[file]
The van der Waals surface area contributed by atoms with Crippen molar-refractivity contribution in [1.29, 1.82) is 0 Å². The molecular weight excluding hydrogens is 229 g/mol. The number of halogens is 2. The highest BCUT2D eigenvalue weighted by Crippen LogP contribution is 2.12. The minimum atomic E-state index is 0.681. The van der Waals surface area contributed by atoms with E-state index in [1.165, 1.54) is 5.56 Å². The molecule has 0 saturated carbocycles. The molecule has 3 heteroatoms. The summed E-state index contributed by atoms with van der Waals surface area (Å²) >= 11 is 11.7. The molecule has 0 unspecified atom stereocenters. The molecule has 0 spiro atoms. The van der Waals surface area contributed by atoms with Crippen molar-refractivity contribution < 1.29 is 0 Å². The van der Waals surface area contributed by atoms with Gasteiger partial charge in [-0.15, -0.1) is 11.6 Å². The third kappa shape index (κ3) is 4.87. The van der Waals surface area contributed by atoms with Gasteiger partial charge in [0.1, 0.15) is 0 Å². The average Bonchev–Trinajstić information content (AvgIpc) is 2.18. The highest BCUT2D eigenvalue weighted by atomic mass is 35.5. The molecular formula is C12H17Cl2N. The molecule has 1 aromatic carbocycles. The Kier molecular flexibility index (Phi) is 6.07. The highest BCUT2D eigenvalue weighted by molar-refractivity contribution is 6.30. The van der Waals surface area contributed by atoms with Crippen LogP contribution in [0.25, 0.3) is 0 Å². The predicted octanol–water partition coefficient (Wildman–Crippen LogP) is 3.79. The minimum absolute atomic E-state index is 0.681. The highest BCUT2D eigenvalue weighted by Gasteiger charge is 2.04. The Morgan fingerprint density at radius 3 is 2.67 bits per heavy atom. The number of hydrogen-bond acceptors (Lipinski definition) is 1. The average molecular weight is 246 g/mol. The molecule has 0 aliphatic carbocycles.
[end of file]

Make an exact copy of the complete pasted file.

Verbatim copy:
The van der Waals surface area contributed by atoms with Crippen molar-refractivity contribution in [1.29, 1.82) is 0 Å². The molecular weight excluding hydrogens is 229 g/mol. The number of halogens is 2. The highest BCUT2D eigenvalue weighted by Crippen LogP contribution is 2.12. The minimum atomic E-state index is 0.681. The van der Waals surface area contributed by atoms with E-state index in [1.165, 1.54) is 5.56 Å². The molecule has 0 saturated carbocycles. The molecule has 3 heteroatoms. The summed E-state index contributed by atoms with van der Waals surface area (Å²) >= 11 is 11.7. The molecule has 0 unspecified atom stereocenters. The molecule has 0 spiro atoms. The van der Waals surface area contributed by atoms with Crippen molar-refractivity contribution < 1.29 is 0 Å². The van der Waals surface area contributed by atoms with Gasteiger partial charge in [-0.15, -0.1) is 11.6 Å². The third kappa shape index (κ3) is 4.87. The van der Waals surface area contributed by atoms with Gasteiger partial charge in [0.1, 0.15) is 0 Å². The average Bonchev–Trinajstić information content (AvgIpc) is 2.18. The highest BCUT2D eigenvalue weighted by atomic mass is 35.5. The molecular formula is C12H17Cl2N. The molecule has 1 aromatic carbocycles. The Kier molecular flexibility index (Phi) is 6.07. The highest BCUT2D eigenvalue weighted by molar-refractivity contribution is 6.30. The van der Waals surface area contributed by atoms with Crippen LogP contribution in [0.25, 0.3) is 0 Å². The predicted octanol–water partition coefficient (Wildman–Crippen LogP) is 3.79. The minimum absolute atomic E-state index is 0.681. The highest BCUT2D eigenvalue weighted by Gasteiger charge is 2.04. The Morgan fingerprint density at radius 3 is 2.67 bits per heavy atom. The number of hydrogen-bond acceptors (Lipinski definition) is 1. The average molecular weight is 246 g/mol. The molecule has 0 aliphatic carbocycles.